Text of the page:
Queens University Law Professor Joshua Karton wrote a book entitled The Culture of International Arbitration and The Evolution of Contract Law. His recent paper International Arbitration Culture and Global Governance includes these interesting points:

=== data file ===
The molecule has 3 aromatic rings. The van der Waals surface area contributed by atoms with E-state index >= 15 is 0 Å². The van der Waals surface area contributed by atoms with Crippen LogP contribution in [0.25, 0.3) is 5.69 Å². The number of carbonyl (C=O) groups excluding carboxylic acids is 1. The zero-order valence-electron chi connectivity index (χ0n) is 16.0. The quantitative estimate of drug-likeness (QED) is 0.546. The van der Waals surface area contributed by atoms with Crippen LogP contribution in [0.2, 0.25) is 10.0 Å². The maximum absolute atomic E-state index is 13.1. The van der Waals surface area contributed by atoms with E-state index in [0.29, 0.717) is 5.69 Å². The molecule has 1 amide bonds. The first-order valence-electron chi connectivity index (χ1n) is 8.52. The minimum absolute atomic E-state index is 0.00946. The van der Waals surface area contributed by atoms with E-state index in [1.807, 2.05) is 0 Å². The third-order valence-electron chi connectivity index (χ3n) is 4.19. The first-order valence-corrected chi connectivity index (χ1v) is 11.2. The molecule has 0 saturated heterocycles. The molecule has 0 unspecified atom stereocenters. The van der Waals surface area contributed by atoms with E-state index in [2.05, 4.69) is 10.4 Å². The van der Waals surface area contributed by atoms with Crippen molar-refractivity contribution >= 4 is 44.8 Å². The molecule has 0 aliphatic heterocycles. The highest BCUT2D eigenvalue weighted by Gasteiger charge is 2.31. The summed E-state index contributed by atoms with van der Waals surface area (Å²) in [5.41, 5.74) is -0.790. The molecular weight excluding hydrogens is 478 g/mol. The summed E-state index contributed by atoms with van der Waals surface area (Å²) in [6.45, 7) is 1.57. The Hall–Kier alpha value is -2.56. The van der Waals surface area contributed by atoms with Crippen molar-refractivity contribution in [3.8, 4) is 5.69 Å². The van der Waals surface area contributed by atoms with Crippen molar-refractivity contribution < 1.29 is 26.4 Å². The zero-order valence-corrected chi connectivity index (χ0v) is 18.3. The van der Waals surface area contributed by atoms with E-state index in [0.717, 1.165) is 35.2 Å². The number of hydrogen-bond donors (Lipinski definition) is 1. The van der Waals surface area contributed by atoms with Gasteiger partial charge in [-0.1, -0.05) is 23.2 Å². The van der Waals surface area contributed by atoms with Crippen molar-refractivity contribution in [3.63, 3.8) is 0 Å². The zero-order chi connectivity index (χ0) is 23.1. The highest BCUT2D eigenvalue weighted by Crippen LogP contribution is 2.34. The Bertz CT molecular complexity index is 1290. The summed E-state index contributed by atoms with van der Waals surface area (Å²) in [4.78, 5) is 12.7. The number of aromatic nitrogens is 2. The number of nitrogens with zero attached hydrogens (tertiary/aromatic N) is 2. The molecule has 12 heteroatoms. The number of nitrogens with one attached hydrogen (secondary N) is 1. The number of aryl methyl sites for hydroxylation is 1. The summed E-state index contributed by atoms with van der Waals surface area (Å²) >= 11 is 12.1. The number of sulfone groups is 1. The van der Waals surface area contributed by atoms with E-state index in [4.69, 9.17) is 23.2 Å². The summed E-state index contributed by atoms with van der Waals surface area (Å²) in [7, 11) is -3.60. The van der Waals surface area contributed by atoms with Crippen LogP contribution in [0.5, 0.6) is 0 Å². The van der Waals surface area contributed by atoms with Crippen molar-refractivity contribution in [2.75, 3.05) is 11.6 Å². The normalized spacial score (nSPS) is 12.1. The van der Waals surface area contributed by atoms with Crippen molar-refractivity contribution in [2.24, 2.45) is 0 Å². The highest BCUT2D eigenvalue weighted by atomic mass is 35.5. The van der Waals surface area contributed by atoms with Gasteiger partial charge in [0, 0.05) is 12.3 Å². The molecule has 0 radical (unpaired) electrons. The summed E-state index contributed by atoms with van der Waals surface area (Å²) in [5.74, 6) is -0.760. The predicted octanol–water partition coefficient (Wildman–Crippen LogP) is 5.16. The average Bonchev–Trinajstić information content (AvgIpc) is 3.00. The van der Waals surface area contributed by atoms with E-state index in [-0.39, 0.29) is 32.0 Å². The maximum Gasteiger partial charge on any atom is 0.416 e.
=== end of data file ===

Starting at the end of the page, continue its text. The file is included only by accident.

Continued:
"For International Commercial Arbitration to constitute global governance, as opposed to merely disconnected resolutions of individual cross-border disputes according to national laws, there are at least two prerequisites. First, legal rules must be formulated at the global level and apply regardless of the nationality and public or private status of the parties. Second, there must be a functional consistency in arbitral decision-making; a consistent adjudicative approach, such that 'like cases are treated alike,' is a hallmark of the rule of law. In the radically decentralized ICA system, where there is no central administrative body, no appellate hierarchy, and no common sets of procedural or substantive rules, consistency appears to be a tall order. Can there be global governance without a global governor?"